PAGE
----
Orly Castel-Bloom turns her scalpel upon that most holy of institutions, the myth of motherhood and its implications in the work of a nation: gruesome
Orly Castel-Bloom, Dolly City, Translated by Dalya Bilu, dalkey Archive Press, 2010.
"Dolly City—a city without a base, without a past, without an infrastructure. The most demented city in the world." In the midst of a futuristic-primitive metropolis, the accumulation of all our urban nightmares, Doctor Dolly (certified by the University of Katmandu) finds a newborn baby in a black plastic bag, and decides to become a mother. Overcome by unfamiliar maternal urges, Dolly dispenses with her private lab of rare diseases and turns all her surgical passion onto her son, who she names "Son." Ceaselessly cutting and sewing, Dolly is the scalpel-wielding version of the all-too-familiar Jewish Mother, forever operating upon her son with destructive, invasive love. In this grotesque satire of war and the defensive measures taken to survive it, Orly Castel-Bloom, one of Israel's most provocative and original writers, turns her own scalpel upon that most holy of institutions, the myth of motherhood—and its implications in the work of a nation. Gruesome, irreverent, and hilarious, Dolly City is widely recognized as one of the most disconcerting—and brilliant—works ever written in Hebrew."
"Dolly City is an irreverent, witty satire, an original and timely tour de force about the Yiddish-mama complex. Drifting and alienated in a hostile city, Mother Dolly (Israel) doctors her son with a love that destroys, until she learns the meaning of compassion. Jacqueline Rose writes:'In Dolly City' , the most famous novel of new generation writer Orly-Castel-Bloom, the crazed protagonist carves a map of Israel on an abandoned baby's back, the borders enlarging as he grows... She is a writer sounding the warnings, fearful of the deadly legacy of conquest...' Dolly City' is part of the canon - predominantly male ib which she made inroads.'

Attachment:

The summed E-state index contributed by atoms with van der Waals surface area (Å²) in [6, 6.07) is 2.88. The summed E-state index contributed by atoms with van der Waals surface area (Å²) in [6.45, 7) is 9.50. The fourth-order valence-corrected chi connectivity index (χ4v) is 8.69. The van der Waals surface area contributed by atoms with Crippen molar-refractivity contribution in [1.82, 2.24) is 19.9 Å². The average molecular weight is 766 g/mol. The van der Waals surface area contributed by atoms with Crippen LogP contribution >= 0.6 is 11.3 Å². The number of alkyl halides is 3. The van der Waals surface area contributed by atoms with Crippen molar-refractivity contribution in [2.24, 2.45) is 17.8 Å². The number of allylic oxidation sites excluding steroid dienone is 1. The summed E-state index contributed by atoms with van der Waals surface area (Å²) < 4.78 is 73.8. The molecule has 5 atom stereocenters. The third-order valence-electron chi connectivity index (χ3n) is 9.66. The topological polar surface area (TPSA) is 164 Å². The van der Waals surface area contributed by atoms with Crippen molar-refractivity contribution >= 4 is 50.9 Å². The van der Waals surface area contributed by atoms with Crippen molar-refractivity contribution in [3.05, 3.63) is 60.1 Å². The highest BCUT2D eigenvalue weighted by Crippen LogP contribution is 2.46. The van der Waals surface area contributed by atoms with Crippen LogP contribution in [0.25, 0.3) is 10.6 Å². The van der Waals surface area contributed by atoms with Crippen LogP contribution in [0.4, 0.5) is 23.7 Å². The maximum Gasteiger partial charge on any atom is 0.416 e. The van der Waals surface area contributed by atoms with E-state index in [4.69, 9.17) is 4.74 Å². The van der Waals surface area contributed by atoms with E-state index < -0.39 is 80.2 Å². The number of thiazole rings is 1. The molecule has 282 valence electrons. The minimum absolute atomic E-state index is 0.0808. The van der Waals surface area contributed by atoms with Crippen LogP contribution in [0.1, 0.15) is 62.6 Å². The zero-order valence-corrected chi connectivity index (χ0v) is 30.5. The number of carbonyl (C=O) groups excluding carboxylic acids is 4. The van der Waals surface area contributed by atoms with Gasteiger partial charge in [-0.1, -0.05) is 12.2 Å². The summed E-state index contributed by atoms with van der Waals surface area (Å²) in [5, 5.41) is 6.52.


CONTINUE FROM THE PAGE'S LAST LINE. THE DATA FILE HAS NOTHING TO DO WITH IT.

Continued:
"Dolly City is an irreverent and witty satire, an original and timely tour de force about the Yiddishe-mama complex. Drifting and alienated in a hostile city, Mother Dolly (Israel) doctors her adopted son with a love that destroys, until she learns the meaning of compassion." - Times Literary Supplement
"From the first pages, Dolly City asserts itself as an important text . . . Kafka has finally arrived in Tel Aviv." - Le Monde
"This is a very accessible way of telling the Holocaust story to today's teenagers. It focuses on young people doing what they always do whatever the circumstance: flirting, bending the rules, helping each other out, smuggling in illicit objects (in this case a collection of puppets that they can express their underlying anxieties with) though they are experiencing one of the twentieth century's most inhumane events. The black and white pencil drawings are beautifully done and very sensitive, yet with a cool edge deriving from today's best comic book illustration, and there are a number of touches of humour as well." - Amazon review